* Amgen Inc., of Thousand Oaks, Calif., began clinical trials with a new red blood cell boosting molecule, called Novel Erythropoiesis Stimulating Protein (NESP), for treatment of anemia in patients with chronic renal failure. Amgen said NESP has a different structure from Epogen, which is erythropoietin, and is sold by Amgen for increasing production of red blood cells in patients with kidney disease.
* Arqule Inc., of Medford, Mass., extended its 1995 drug development agreement with Abbott Laboratories, of Abbott Park, Ill., through March 1999. The companies are targeting the drug discovery and development for a variety of disorders such as neurological, metabolic and infectious diseases. Arqule's technology creates libraries of small organic compounds for screening against biological targets.
* Connective Therapeutics Inc., of Palo Alto, Calif., began a Phase II trial of gamma interferon for treatment of keloids, which are fibrotic growths caused by excessive collagen build-up from improper healing of the skin. The trial is designed to evaluate gamma interferon's ability to prevent recurrence of keloids following surgery. The company also is testing gamma interferon in Phase III trials for atopic dermatitis.
* Cypress Bioscience Inc., of San Diego, reported positive results from a Phase II study of its infusible platelet membranes (IPM), which are used to stop bleeding. IPM, under development as a substitute for platelet transfusions, is a freeze-dried form of ground up platelet membranes. Among advantages of IPM over platelets are elimination of contamination from viruses and longer storage life.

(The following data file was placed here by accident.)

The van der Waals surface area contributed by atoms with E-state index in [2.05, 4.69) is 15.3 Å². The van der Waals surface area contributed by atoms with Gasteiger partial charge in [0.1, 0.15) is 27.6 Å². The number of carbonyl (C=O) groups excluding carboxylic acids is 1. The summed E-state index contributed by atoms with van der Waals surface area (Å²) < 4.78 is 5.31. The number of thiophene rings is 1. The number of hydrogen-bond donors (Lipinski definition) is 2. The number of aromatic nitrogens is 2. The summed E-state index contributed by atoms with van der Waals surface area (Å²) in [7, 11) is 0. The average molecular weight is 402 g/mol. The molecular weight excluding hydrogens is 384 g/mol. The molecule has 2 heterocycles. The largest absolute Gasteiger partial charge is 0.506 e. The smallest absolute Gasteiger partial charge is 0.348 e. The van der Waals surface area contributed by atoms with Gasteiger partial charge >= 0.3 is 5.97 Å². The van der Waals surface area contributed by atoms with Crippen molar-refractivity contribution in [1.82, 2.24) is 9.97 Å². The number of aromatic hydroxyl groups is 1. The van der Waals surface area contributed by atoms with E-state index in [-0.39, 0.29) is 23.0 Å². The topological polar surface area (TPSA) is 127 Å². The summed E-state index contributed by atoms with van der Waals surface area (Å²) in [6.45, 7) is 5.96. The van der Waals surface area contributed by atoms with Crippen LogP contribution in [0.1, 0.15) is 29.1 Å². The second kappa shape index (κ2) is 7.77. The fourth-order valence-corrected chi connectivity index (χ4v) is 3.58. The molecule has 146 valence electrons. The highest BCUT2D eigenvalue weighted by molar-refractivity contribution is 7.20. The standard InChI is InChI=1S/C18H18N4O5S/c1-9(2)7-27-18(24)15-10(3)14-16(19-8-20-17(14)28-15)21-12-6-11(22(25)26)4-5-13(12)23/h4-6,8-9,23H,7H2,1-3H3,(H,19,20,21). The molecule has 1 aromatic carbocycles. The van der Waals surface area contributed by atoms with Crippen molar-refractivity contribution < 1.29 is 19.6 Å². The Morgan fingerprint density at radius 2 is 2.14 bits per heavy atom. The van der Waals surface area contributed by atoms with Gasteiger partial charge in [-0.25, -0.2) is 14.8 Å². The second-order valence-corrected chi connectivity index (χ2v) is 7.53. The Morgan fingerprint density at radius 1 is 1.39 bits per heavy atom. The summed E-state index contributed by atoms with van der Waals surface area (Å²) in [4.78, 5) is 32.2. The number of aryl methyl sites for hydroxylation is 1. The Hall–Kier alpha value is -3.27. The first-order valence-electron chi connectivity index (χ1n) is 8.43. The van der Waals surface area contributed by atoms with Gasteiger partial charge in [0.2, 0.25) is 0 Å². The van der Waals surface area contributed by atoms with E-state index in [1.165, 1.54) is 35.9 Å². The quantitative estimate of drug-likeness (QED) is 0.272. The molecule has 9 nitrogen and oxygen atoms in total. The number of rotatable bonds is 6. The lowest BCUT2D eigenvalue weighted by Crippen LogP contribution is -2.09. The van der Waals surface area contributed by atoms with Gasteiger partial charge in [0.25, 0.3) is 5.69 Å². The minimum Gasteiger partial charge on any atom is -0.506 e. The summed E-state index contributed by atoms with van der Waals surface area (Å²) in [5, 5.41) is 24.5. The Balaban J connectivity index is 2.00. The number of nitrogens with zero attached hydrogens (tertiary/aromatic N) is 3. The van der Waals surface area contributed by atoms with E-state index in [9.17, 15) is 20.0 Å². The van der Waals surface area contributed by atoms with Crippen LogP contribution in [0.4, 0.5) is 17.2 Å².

* Cytogen Corp., of Princeton, N.J., negotiated three new licensing agreements for its prostate specific membrane antigen (PSMA) technology and the monoclonal antibody developed from it. Boehringer Mannheim GmbH, of Mannheim, Germany, received a non-exclusive license to the antigen for in vitro diagnostics. Prostagen Inc., of New York, received an exclusive license to PSMA for development of a vaccine. And Pacific Northwest Research Foundation, of Seattle, licensed the monoclonal antibody for in vitro testing. Cytogen created the monoclonal antibody to PSMA for ProstaScint, an imaging agent for prostate cancer, and retained rights to the antibody for therapeutic and in vivo diagnostic applications.
* Molecular Informatics Inc., of Sante Fe, N.M., signed a three-year licensing agreement with Monsanto Co., of St. Louis, for use of the former's BioMerge software for analysis of genomic data derived from multiple sources. Financial terms were not disclosed.
* NABI, of Boca Raton, Fla., said its Phase III trial of HIV-IG will continue following an interim review for efficacy and safety. The drug, an HIV-immune globulin, is being tested in combination with London-based GlaxoWellcome plc's AZT for prevention of HIV transmission from infected pregnant women to their infants. The study began in 1993 and will enroll 800 prospective mothers. NABI said 459 women have received treatment. The HIV-IG and AZT combination is being evaluated against AZT with standard immune therapy.
* Xoma Corp., of Berkeley, Calif., filed an investigational new drug application with the FDA to begin clinical trials of a humanized monoclonal antibody, called hu1124, to prevent rejection of kidney transplants. The drug is under development in a collaboration with Genentech Inc., of South San Francisco. The antibody targets the CD11a receptor on T cells to inhibit an immune response against transplanted organs.